Voters Realize Obama is Not a Muslim, Again

Well if you thought that President Obama’s religion was cleared up years ago, you would be wrong.  While most of the Republican nomination polls focused on the four remaining Republican candidates, a recently released poll conducted by Public Policy Polling (PPP), showed that 45% of Republicans surveyed in Alabama believe that President Obama is a Muslim.  Only 14% indicated they believed President Obama is Christian and 41% said they’re “not sure.”

Not to be outdone, 52% of respondents from Mississippi said they believed President Obama is a Muslim while 36% said they were unsure and a paltry 12% saying they believed he is Christian.  This is not particularly surprising for a region where less than 75% of those polled in each state believe interracial marriage should be legal (66% and 54% in Alabama and Mississippi respectively).  These beliefs persist despite the concerted effort put forth by the President, both before and during his presidency, to combat allegations that he is a “secret” Muslim.

Fact: President Obama is NOT a Muslim

Still, whether questions concerning Obama’s “true” faith may stem from lingering racism, especially since Obama himself is the product of an interracial marriage, or if it is part of the heightened level of xenophobia that has become more prevalent in the post-9/11 America, anti-Obama groups have made a point of perpetuating this particular lie.

While some members of the more radical right have directly stated, through interviews, blogs, or emails, that they believe President Obama is a Muslim, mainstream media outlets like Fox News have also done their share to foster doubts about Obama’s religion.

Questions posed on air like “Is Barack Obama actually a Christian?” even if the eventual answer is “yes,” still indicate to viewers that this is a legitimate question to be asking and a reasonable doubt to have.  The fact that these questions dovetail neatly with much of the dialogue surrounding the “war on terror,” makes what might otherwise be categorized as xenophobia appear like reasonable concern.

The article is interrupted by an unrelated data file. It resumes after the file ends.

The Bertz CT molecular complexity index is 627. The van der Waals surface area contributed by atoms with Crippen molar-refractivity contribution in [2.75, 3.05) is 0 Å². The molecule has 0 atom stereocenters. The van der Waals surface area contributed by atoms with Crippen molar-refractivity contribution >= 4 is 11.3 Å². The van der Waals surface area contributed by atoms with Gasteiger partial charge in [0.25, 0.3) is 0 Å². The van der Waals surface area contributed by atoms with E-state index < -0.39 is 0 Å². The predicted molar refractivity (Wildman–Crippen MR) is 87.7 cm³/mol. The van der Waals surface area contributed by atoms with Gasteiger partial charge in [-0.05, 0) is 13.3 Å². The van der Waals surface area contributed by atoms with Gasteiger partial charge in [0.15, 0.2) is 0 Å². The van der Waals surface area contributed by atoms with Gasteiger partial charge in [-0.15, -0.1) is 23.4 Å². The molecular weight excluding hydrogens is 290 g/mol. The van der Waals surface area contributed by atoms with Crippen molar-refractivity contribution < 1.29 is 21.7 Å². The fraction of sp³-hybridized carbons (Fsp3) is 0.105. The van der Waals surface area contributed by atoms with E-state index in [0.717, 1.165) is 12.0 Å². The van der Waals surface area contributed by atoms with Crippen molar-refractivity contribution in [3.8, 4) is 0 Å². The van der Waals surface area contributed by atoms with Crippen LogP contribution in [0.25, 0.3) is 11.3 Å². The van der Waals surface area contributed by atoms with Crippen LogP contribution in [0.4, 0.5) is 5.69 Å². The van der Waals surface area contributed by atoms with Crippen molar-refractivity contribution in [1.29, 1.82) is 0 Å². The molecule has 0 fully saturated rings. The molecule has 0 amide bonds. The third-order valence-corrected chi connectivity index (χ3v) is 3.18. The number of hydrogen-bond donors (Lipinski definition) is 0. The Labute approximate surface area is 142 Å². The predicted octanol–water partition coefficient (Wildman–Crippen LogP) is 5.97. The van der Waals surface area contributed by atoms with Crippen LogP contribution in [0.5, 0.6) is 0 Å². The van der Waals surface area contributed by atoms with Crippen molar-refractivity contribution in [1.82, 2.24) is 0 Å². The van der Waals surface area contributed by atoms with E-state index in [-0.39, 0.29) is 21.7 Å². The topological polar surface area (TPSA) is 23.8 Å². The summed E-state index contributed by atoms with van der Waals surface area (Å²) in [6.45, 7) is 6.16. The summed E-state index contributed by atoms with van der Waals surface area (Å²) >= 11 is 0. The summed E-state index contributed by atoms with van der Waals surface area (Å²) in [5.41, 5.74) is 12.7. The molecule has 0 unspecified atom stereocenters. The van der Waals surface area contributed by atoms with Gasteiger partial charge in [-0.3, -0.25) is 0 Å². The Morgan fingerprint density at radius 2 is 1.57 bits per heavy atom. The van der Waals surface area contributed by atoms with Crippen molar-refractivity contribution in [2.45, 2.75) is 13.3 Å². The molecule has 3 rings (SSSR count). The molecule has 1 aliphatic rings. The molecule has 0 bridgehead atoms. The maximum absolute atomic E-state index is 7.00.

Even this week, Fox News, in a maneuver that seemed to be trying to turn the Democrats’ assertions that President Obama is not a Muslim back on them, asked what would be so wrong if Obama was, in fact, a Muslim.  No matter how it is framed, the fact remains that the question is still being posed, and for people who are already looking for information to confirm what they believe, powerful figures in the media who appear to have the same concerns act as validation.

This also might explain why Republican candidate Rick Santorum, who has accused Obama of practicing a “phony theology—not one based on the Bible,” is so popular with the super-conservatives, winning both Alabama and Mississippi in this week’s primaries.  Though Santorum later clarified that his remark about “phony theology” was not meant to question Obama’s faith, it, like the not-so-subtle questions and innuendos by conservative pundits and media personalities, is a way of reinforcing and playing upon the fears of the misinformed right.

Network giant NBC however, warned viewers that the poll was an automated one and the question may have been phrased to garner such extreme opinions.

But, whether or not the poll came from the liberal left or even if Santorum and members of the Republican media believe Obama is a Muslim is irrelevant. When it comes down to it, it’s politically advantageous for voters to believe that Obama could be Muslim.  It allows candidates to play on fears, making it appear that he shares their same concerns and sees the same dangers they do.  It means that Republicans can talk about the restoring American (read: Christian) values.  By continuing to make Obama appear as a dangerous usurper, it makes anyone, even Rick Santorum, look like the better option.

Tori Elliott I am a Senior in college trying pretty hard to find my niche in the real world and build a world that I want to live in. I love traveling, mangoes, writing, good coffee, quotes, old books, adventures, photography, and good conversation.

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